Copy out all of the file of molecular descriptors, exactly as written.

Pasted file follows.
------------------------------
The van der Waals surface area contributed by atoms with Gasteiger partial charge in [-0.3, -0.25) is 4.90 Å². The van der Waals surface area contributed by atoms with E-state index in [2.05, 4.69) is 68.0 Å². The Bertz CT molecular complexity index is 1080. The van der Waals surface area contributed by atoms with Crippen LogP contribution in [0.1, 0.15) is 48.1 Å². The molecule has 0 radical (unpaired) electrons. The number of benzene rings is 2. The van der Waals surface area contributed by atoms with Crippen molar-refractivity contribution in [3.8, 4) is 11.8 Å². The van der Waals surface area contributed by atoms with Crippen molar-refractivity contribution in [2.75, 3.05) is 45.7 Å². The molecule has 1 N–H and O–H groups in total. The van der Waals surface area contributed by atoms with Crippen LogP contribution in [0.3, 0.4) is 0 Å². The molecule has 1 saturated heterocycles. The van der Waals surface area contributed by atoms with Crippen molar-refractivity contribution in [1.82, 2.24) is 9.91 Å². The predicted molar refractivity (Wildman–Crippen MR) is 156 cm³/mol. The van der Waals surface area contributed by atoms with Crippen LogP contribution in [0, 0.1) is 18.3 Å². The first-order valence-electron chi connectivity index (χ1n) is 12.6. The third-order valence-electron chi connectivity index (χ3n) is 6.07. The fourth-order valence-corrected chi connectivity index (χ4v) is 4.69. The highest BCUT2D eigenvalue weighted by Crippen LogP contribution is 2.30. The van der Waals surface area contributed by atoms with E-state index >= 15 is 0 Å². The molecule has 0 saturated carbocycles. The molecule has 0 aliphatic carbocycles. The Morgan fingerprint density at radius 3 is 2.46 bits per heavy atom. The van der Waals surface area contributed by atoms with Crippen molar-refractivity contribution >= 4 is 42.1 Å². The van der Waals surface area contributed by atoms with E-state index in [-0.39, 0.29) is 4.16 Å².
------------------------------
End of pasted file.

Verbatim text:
The van der Waals surface area contributed by atoms with Gasteiger partial charge in [-0.3, -0.25) is 4.90 Å². The van der Waals surface area contributed by atoms with E-state index in [2.05, 4.69) is 68.0 Å². The Bertz CT molecular complexity index is 1080. The van der Waals surface area contributed by atoms with Crippen LogP contribution in [0.1, 0.15) is 48.1 Å². The molecule has 0 radical (unpaired) electrons. The number of benzene rings is 2. The van der Waals surface area contributed by atoms with Crippen molar-refractivity contribution in [3.8, 4) is 11.8 Å². The van der Waals surface area contributed by atoms with Crippen molar-refractivity contribution in [2.75, 3.05) is 45.7 Å². The molecule has 1 N–H and O–H groups in total. The van der Waals surface area contributed by atoms with Crippen LogP contribution in [0.3, 0.4) is 0 Å². The molecule has 1 saturated heterocycles. The van der Waals surface area contributed by atoms with Crippen molar-refractivity contribution in [1.82, 2.24) is 9.91 Å². The predicted molar refractivity (Wildman–Crippen MR) is 156 cm³/mol. The van der Waals surface area contributed by atoms with Crippen LogP contribution in [0, 0.1) is 18.3 Å². The first-order valence-electron chi connectivity index (χ1n) is 12.6. The third-order valence-electron chi connectivity index (χ3n) is 6.07. The fourth-order valence-corrected chi connectivity index (χ4v) is 4.69. The highest BCUT2D eigenvalue weighted by Crippen LogP contribution is 2.30. The van der Waals surface area contributed by atoms with E-state index >= 15 is 0 Å². The molecule has 0 saturated carbocycles. The molecule has 0 aliphatic carbocycles. The Morgan fingerprint density at radius 3 is 2.46 bits per heavy atom. The van der Waals surface area contributed by atoms with Crippen molar-refractivity contribution >= 4 is 42.1 Å². The van der Waals surface area contributed by atoms with E-state index in [-0.39, 0.29) is 4.16 Å².